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Chapter Summary

Robert Kilwardby distinguishes four senses in which the word "reduction" is used with reference to syllogisms which includes the reduction of a syllogism in one Figure to a syllogism. One syllogism may be reduced to another by a number of different methods. Direct Reduction is the method most widely used by Aristotle. This is a process in which a syllogistic premise is replaced by its converse or by another proposition that implies it, or else a syllogistic conclusion is replaced by its converse or by another proposition which it implies. Kilwardby devotes a great deal of effort to trying to understand the nature of the Conversions used in this process. He summarizes the Aristotelian laws of conversion for assertorics, necessity-proposition, possibility-propositions and contingency-propositions. Kilwardby concludes that Conversion is a consequence but not any sort of argument - recognizes that Conversion doesn't neatly fall under any of the concepts provided by Aristotelian logic.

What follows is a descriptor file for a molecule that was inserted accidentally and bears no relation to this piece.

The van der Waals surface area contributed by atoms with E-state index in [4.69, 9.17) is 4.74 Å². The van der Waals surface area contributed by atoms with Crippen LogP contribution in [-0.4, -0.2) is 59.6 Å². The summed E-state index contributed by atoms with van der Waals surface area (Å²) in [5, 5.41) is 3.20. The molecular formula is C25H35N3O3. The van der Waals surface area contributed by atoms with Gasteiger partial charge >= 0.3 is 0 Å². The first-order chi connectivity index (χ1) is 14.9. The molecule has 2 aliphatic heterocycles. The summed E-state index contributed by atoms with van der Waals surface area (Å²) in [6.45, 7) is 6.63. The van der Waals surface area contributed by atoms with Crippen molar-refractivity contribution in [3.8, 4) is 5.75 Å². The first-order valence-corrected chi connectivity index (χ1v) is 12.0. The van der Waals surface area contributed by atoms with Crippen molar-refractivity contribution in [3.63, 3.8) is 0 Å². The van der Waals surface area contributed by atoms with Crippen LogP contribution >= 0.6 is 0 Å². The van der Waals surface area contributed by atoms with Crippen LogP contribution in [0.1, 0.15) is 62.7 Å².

Keywords: Aristotelian logic; assertorics; propositions; reduction; Robert Kilwardby; syllogism



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